Was Messi better than Pele?
Did Maradona outshine Ronaldo?
Was Borg superior to Federer?
Would Palmer outplay Woods?
And would Ali whup Fury?
Some of these questions went through my mind after speaking to former Dundee United boss Craig Brewster at the recent Dundee v Dunfermline youth game at North End Park.
He’d reminded me that United often trained at the ‘Dokens’ junior ground until he began moves to relocate the club’s base to the magnificent facilities at St Andrews University.
I watched United go through their paces there a few weeks back on pitches manicured to perfection.
It got me thinking of the many advances we’ve seen in football and in other sports, and wondering about that age old question of how the great competitors of yesteryear might have prospered in a modern sporting age.
I watched a documentary on Brian Clough’s great Nottingham Forest team; twice European Cup winners, with their big Scots contingent, training and playing on pitches which were often mud heaps, little different than those Sunday league players enjoyed.
The great Dundee United sides under Jim McLean featuring superb players like Paul Hegarty, David Narey, Eamonn Bannon and Paul Sturrock trained at various parks in Dundee, among them Dundee FC’s current base at Gardyne Road, and at Charlotte Street, off the Kingsway.
Those pitches then were a million miles removed from the superb surfaces the current United squad utilise, and I wonder how the legends of previous years would have enjoyed performing on today’s lush, pristine surfaces.
In football, the advances in equipment from lightweight boots to jerseys with breathable wicking-linings to draw moisture away, and the huge progress in sports science, nutritional knowledge, personal performance data and video analysis, have been transformative in developing the game.
So too in other sports, scientific advances have allowed the aggregation of marginal gains from a host of core elements to increase overall performance and achievement.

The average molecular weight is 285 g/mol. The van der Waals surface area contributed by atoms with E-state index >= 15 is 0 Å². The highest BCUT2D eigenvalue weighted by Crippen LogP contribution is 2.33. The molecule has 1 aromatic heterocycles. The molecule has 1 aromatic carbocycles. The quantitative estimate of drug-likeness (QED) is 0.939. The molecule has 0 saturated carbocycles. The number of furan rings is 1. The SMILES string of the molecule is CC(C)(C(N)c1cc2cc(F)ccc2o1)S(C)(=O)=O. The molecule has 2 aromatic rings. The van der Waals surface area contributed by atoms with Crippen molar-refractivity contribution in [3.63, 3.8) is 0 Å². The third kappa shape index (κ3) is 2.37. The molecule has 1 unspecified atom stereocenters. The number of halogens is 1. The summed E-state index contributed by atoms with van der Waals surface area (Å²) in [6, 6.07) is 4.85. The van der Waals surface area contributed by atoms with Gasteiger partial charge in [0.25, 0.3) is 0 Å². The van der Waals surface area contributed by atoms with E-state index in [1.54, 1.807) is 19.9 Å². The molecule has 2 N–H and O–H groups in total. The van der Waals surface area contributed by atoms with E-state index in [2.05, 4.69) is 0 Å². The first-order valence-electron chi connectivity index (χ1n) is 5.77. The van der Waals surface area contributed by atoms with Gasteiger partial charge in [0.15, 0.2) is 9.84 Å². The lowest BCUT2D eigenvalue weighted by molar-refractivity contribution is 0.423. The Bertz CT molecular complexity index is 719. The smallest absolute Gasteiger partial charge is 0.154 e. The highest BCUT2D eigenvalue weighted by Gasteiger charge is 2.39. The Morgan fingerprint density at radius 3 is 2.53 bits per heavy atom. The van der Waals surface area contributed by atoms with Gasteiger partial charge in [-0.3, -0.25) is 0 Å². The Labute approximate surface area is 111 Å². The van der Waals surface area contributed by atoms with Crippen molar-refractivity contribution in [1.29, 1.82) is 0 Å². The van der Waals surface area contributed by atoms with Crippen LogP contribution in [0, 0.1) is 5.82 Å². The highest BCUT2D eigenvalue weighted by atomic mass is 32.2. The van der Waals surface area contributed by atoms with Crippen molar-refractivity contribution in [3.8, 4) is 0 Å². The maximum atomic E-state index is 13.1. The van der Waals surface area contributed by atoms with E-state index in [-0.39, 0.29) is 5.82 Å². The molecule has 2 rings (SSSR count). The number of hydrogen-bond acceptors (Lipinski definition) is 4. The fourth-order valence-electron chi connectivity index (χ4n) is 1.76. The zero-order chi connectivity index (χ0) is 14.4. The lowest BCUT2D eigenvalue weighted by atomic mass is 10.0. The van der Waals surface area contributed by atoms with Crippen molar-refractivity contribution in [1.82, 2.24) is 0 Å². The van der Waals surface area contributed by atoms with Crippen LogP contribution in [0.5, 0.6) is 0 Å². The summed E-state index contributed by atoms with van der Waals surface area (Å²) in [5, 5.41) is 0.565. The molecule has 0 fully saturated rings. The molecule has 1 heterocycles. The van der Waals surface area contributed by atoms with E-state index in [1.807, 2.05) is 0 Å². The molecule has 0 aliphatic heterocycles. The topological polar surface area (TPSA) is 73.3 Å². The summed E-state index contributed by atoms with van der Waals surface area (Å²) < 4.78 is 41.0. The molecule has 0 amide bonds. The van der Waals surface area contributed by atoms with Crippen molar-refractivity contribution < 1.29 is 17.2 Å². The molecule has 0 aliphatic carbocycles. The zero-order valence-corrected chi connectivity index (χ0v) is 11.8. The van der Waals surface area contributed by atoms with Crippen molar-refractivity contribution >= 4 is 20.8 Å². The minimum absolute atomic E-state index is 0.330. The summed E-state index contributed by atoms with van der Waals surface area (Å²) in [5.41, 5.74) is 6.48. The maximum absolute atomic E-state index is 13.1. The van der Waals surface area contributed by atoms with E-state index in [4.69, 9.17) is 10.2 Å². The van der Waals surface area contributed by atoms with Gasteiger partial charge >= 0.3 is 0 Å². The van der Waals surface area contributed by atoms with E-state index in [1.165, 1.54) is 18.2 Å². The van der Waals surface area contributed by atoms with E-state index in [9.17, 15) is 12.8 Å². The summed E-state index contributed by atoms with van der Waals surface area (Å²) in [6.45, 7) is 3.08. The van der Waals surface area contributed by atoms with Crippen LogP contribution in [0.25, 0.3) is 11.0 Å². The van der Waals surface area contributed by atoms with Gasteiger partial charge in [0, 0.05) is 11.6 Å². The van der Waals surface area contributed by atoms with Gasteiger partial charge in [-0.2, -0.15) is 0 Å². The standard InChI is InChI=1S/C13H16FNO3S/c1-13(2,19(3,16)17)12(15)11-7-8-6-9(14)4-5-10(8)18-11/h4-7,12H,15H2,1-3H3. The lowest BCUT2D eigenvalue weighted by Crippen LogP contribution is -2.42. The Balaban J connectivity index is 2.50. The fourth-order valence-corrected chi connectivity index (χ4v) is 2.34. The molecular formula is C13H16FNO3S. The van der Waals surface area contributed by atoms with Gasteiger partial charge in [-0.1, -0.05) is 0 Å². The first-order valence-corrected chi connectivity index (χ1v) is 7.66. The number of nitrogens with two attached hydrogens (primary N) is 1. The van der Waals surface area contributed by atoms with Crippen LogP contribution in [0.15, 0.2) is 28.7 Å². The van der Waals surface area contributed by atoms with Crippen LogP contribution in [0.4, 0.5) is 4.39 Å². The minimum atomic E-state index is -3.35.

At Wimbledon we see the ball travelling at speeds which have increased exponentially due to lightweight composite racket frames made of graphite and titanium, increasing power and precision.
And at the recent Open Championships at Royal Liverpool, top golfers were hitting the ball distances previously unthinkable thanks to lightweight, scientifically advanced clubs.
Aerodynamic driver heads and lighter club components, hybrid clubs for better angles and putter technology which improves balance are all among the factors which help improve golfing performance.
At the Tour de France, clipless pedals have been widely used since the early 1990’s allowing a firmer connection between foot and bike.
And continuous advancements in weight and sole rigidity, along with aerodynamic carbon fibre bike frames and lightweight wheels, mean the top professionals are faster than ever.
Even with all the gains in equipment and playing surfaces though, in every sport, practice and hard work, allied to natural talent, remain the keys to top performance.
In football, the great training facilities, pitches and other improvements United, Dundee, and other clubs now enjoy should be a huge bonus in improving players’ technical skills.
Clubs are in the best position they’ve ever been in to provide players with an environment designed to make them more capable than ever.
The ball is now in the players’ court. It’s up to them to ensure their work rate matches sport’s environmental advances.